From the Heritage Foundation comes this year-end summary of the issues/events that took place in the realm of public education in the U.S. during 2011. Even though I am a private, Christian school supporter (and a public school supporter financially through taxes, not by choice), the realm of public school education is always a significant moral and cultural issue in our society. Besides, as our children reach higher educational levels, many of them will attend public universities and colleges. And because increasing government control of education has implications for private school education, these education matters are significant for us as Christians too. I have selected a couple of the top 10 from this list; you may find the rest at the link above.

 

1.  Year of School Choice. The most exciting educational development of the last year was captured by a Wall Street Journal editorial headline crowning 2011 “The Year of School Choice.” In 2011, more families than ever before gained access to school choice options, freeing them from assignment-by-zip code policies that often relegate families to the public school closest to their home, regardless of whether it meet their child’s needs. Now, more families have access to school choice options such as vouchers, tax credits, homeschooling, online learning, and even education savings accounts, restoring their control over their child’s education. In all, 12 states and the District of Columbia either enacted or expanded school choice options in 2011.

 

5. Administration continues national standards push. One of the more concerning education developments in 2011 was the Obama Administration’s continued push for states to adopt national standards and tests. The Common Core national standards, created by the National Governor’s Association and the Council of Chief State School Officers, have been backed by the Obama administration with $4.35 billion in Race to the Top money (grants were conditioned on states adopting common standards), through the forthcoming No Child Left Behind waivers, and in the Department of Education’s “blueprint” for reauthorizing the Elementary and Secondary Education Act. National standards are a significant Washington overreach into what is taught in local schools, and would further remove parents for the educational decision-making process.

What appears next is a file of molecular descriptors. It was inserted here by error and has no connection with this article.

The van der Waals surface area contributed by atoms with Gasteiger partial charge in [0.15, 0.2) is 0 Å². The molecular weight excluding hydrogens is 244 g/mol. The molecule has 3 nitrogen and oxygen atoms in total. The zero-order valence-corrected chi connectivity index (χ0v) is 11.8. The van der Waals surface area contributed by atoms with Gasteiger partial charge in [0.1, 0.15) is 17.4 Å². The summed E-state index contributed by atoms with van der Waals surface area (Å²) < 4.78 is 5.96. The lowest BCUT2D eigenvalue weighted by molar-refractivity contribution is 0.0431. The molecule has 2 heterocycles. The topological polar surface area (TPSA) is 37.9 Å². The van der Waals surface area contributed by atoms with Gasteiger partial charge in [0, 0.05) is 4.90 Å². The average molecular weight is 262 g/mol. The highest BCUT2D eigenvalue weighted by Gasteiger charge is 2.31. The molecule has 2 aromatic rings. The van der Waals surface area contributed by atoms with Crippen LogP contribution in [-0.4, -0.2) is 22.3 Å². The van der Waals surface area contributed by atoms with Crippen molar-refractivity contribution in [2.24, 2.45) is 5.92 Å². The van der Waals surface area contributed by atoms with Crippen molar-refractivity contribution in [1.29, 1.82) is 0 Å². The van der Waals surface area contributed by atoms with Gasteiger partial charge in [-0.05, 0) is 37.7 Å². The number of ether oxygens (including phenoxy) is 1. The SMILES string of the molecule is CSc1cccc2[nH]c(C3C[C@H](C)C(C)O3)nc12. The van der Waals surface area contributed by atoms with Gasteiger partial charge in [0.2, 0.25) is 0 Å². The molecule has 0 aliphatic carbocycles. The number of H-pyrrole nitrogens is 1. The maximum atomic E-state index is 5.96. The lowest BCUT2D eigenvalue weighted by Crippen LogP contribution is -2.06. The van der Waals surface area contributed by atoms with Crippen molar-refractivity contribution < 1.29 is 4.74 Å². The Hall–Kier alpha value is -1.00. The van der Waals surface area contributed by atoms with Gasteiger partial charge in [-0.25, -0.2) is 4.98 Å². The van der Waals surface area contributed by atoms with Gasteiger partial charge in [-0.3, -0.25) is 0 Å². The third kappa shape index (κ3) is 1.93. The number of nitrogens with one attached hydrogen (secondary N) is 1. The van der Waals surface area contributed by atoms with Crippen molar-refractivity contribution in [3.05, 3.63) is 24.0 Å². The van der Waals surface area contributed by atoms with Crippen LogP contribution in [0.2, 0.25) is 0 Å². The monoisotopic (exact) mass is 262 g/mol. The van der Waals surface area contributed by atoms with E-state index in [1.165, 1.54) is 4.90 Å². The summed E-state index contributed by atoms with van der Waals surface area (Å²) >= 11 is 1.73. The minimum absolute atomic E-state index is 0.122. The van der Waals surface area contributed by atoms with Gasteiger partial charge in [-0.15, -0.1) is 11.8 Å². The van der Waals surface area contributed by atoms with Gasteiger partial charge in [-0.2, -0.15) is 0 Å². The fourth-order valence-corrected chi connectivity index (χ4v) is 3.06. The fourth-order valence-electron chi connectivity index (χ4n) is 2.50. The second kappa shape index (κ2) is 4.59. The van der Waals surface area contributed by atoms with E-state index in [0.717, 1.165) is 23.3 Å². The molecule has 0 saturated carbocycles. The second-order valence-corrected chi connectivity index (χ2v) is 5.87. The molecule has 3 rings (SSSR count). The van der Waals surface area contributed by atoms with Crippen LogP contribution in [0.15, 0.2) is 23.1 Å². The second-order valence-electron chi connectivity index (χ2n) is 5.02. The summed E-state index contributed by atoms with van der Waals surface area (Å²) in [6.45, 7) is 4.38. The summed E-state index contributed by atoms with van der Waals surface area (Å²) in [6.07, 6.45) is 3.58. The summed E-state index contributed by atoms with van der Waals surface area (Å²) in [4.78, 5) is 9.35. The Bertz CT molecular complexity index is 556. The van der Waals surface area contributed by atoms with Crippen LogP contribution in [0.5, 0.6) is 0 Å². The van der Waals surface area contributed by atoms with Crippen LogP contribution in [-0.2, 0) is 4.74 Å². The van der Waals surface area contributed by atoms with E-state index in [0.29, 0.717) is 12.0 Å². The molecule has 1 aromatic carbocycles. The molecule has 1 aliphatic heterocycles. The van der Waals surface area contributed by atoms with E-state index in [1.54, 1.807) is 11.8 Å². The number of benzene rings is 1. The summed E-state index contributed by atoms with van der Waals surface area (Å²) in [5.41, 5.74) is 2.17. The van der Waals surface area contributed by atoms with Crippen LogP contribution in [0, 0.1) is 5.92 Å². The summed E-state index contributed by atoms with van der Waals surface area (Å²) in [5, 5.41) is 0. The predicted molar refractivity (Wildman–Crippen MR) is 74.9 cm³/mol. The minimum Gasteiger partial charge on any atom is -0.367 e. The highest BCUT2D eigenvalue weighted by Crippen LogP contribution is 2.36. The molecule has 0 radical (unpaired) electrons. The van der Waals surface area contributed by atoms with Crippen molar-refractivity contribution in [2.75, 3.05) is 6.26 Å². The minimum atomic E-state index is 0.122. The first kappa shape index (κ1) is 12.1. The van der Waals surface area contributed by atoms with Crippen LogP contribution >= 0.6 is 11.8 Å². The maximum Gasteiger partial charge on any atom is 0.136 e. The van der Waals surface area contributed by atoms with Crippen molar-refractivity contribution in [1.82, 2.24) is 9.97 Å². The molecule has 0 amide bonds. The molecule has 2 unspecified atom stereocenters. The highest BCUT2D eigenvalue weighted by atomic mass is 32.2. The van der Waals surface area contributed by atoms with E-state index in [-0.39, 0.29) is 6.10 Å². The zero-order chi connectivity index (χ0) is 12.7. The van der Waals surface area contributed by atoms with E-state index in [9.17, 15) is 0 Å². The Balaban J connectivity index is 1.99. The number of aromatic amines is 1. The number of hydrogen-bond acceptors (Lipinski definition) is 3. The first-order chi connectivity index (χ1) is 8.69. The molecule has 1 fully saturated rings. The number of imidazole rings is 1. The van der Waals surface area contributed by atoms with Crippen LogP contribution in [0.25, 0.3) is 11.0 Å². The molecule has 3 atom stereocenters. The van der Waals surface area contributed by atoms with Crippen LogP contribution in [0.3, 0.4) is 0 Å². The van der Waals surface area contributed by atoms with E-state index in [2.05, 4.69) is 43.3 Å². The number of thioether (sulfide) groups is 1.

6. Online learning growth accelerates. In 2011, a growing number of families decided to take advantage of the online learning options now available for K-12 students across the country. According to Keeping Pace with K-12 Online Learning, there are now 30 states with full-time online learning schools, open to students from districts across the state. Forty states offer state-run virtual schools, online charter schools are proliferating, and many more families are taking advantage of private online learning providers. Across the country, students are taking millions of courses online, customizing their educational experiences.

Seminary’s Best Books of 2011

Last week I asked the staff and students at our Seminary (www.prca.org/Seminary/seminary.html) to give me their list of best books for 2011. I told them I didn’t care whether it was course related or a personal title they had read, whether it was theological or just a good novel. I was simply looking for the book they most enjoyed and benefited from in this past year.  I am not going to attach the individual’s names to the titles, though I might give you some of what they said about the book. So in no particular order, here’s the list (including my own):

  • Preaching with Passion, Alex Montoya, Kregel 2000
  • Preaching and Preachers, D.Martyn Lloyd-Jones, Zondervan, 1972

“What a fantastic book!  Although I don’t agree with everything in it, he does have a very gripping style, and has very exciting illustrations and life examples.  No homiletics student should ever go through the class without reading this book.  A classic!”

  • 50 Years in the ‘Church’ of Rome (The Conversion of a Roman Catholic Priest), Charles Chiniquy, originally published in 1886 by the Protestant Literature Depository (and since then by several publishers)
  • Reformed Dogmatics: Abridged in One Volume, Herman Bavinck & John Bolt, Baker Academic, 2011
  • Sin and Grace, H.Hoeksema and H.Danhof; RFPA, 2003
  • Herman Bavinck: Pastor, Churchman, Statesman, Theologian, (picked twice) Ron Gleason, P&R, 2010

Concerning this biography (and others like it) we heard this comment:

 “Reading about the lives of Christians who have gone before us is inspiring, and encouraging, especially seeing what tough battles they had to face, and how God preserved them in the midst of those battles.”

  • What is the Mission of the Church? Making Sense of Social Justice, Shalom, and the Great Commission, Kevin DeYoung and Greg Gilbert, Crossway, 2011. Some special comments came with this title:

“Why (read this book – CJT)?   Because it knocks in the head the world-transformation mind-set of neo-Calvinists today, and shows that the mission of the church is to preach the gospel, make disciples, and establish churches.   It does not deny the place of individuals in social activities, but even there it shows the difference between what a Christian may do and what he ought to do.   Easy to read and interesting book that ought to be read by anyone who is tempted to go along with the thinking of the last 40 or so years on mission, which is different from the old definition of missions.

  • Profiting from the Word, A.W. Pink, Banner of Truth, 1996
  • Family Quarrels in the Dutch Reformed Church of the 19th Century, E.Bruins and R.Swierenga, Eerdmans, 1999
  • Less Than the Least: Memoirs of Rev.C. Hanko, K.Van Baren (nee Hanko), Morris Publishing, 2008
  • Unbroken: A World War II Story of Survival, Resilience, and Redemption, Laura Hillenbrand, Random House, 2010 (Yes, this one of my picks – simply an amazing story, retold in a moving way by a great story-teller).
  • Father and Son: Finding Freedom, Walter Wangerin, Jr., Zondervan, 2008 (another one of mine – a beautiful, personal story about raising a difficult, adopted African-American son and how Wangerin as father learned to love this son with the love of God)
  • The Wages of Spin: Critical Writings on Historic and Contemporary Evangelicalism, Carl Trueman, Mentor, 2007 (If you followed my blog this year, you will know why I loved this book and the “punch” style of this author.)